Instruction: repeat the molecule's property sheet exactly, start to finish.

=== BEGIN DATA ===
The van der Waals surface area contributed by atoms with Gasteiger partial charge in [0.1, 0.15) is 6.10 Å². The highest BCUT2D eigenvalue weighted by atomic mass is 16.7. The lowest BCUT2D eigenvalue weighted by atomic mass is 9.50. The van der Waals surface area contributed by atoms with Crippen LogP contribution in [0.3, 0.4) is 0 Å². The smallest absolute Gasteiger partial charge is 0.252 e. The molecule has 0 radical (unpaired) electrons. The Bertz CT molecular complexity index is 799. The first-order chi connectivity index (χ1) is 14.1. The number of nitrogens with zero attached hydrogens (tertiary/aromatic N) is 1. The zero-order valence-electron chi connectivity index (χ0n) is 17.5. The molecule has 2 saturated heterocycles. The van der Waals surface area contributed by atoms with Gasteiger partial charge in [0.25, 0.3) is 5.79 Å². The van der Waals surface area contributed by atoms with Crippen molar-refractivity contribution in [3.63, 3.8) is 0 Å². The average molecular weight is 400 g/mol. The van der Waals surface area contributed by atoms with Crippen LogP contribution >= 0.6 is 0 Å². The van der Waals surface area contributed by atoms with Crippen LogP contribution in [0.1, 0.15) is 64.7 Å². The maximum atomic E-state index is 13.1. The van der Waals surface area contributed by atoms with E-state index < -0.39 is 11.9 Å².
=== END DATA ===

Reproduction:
The van der Waals surface area contributed by atoms with Gasteiger partial charge in [0.1, 0.15) is 6.10 Å². The highest BCUT2D eigenvalue weighted by atomic mass is 16.7. The lowest BCUT2D eigenvalue weighted by atomic mass is 9.50. The van der Waals surface area contributed by atoms with Crippen LogP contribution in [0.3, 0.4) is 0 Å². The smallest absolute Gasteiger partial charge is 0.252 e. The molecule has 0 radical (unpaired) electrons. The Bertz CT molecular complexity index is 799. The first-order chi connectivity index (χ1) is 14.1. The number of nitrogens with zero attached hydrogens (tertiary/aromatic N) is 1. The zero-order valence-electron chi connectivity index (χ0n) is 17.5. The molecule has 2 saturated heterocycles. The van der Waals surface area contributed by atoms with Gasteiger partial charge in [0.25, 0.3) is 5.79 Å². The van der Waals surface area contributed by atoms with Crippen molar-refractivity contribution in [3.63, 3.8) is 0 Å². The average molecular weight is 400 g/mol. The van der Waals surface area contributed by atoms with Crippen LogP contribution >= 0.6 is 0 Å². The van der Waals surface area contributed by atoms with Crippen LogP contribution in [0.1, 0.15) is 64.7 Å². The maximum atomic E-state index is 13.1. The van der Waals surface area contributed by atoms with E-state index < -0.39 is 11.9 Å².